The deadly Nipah virus has taken about 17 lives in Kerala, including one person who died on Friday, since the first case was reported on May 19. The virus has reportedly spread in two-three districts of Kerala but states across India are keeping a close watch on its infection. The Delhi government, meanwhile, has issued an advisory of the people of the national capital to avoid consuming 'raw date palm sap' and take extra precaution while having mangoes that fall off from trees as they might be infected by fruit bats.
Also, people have been asked not to consume partially-eaten fruits or those eaten by any animal or those having bite marks (by fruit bats) of any kind. There's no vaccine for the deadly virus, which gets transferred from animals to humans. Basic symptoms of the Nipah virus are brain fever, nausea, vomiting, convulsions, choking, stomach pain, and fatigue. A person infected with the Nipah Virus can also go in coma.
The advisory, meanwhile, says people don't need to be scared -- as it has only a local occurrence in two Kerala districts only -- but asked people to be cautious while consuming these fruits.
"It's is a zoonotic disease (spreads from animals to humans) and its transmission can happen through infected bats by their bite or indirectly by consuming fruits like mangoes or date palm sap contaminated by their saliva, close contact with infected pigs or patients of Nipah virus infection," the Delhi government said.
The government has not issued a travel advisory but asked people to avoid unnecessary travel to the virus-infected areas of Kerala for time being.
The first three cases of the Nipah virus were reported from a family in Kozhikode, Kerala, where the outbreak was identified after three members of a family were tested positive for the virus. The state animal husbandry department captured the bats from a well at the compound of the house of the victims but the authorities found no virus in them, meaning the source of the Nipah virus came from somewhere else. Since the natural hosts of the Nipah virus are fruit bats of the Pteropodidae family, Pteropus genus, the government is trying to track down the infected virus to stop its spread, but the delay has caused several deaths.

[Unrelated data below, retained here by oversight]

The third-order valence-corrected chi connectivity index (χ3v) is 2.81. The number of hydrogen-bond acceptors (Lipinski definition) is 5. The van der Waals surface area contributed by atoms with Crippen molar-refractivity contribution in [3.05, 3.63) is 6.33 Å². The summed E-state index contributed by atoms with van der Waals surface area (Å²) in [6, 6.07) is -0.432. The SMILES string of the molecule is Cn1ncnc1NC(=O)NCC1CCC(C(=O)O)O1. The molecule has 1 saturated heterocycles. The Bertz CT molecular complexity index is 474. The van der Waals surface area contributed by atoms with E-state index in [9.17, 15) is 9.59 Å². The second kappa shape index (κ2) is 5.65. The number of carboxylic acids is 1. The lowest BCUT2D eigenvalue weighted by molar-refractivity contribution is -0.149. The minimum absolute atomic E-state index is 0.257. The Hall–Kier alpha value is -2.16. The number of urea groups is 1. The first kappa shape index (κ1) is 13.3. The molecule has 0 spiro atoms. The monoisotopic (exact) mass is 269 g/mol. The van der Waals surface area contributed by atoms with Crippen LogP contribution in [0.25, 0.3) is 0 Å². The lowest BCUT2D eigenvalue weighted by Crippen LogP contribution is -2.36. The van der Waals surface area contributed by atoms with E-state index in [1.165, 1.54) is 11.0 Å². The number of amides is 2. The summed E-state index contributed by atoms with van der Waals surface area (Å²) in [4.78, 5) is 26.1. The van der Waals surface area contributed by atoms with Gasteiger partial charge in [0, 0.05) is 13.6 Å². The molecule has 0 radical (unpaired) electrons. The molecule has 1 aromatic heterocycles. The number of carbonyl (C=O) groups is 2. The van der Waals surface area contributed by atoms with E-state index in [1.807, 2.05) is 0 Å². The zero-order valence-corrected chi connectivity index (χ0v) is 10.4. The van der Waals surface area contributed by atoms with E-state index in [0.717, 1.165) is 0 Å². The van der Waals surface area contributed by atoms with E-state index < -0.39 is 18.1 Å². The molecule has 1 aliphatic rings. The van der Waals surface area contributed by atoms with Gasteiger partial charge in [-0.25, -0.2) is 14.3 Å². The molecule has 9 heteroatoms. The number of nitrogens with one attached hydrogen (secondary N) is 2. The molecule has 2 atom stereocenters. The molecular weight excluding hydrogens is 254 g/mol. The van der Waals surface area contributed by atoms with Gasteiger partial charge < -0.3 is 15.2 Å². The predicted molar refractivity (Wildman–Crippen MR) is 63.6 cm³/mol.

Experts suggest it's difficult to find the infected fruit bats as they recover after a week or two but, in the meantime, they may infect people. Bats "may only be infectious for a week or two, and then they clear the virus and they're no longer infectious," said Jonathan Epstein, a veterinarian and epidemiologist at EcoHealth Alliance, New York, who's an expert on Nipah outbreaks, a report published in The Wire said. The report quoted him adding that since the number of infected fruit bats are "very few" at a given time, it becomes difficult to find the actual source of infection.Meanwhile, the latest victim of the Nipah virus has been identified as 25-year-old Rashim of Neduvannur. He died at the Kozhikode Medical College and Hospital on Friday. Besides, after the death of two people due to the Nipah virus at the Taluk hospital in Balussery of Kerala, the hospital authorities asked several nurses and four doctors of the hospital to go on leave from Friday. The step has been taken as a precautionary measure after the death of these two patients.
DELHI GOVT ADVISORY FOR CITIZENS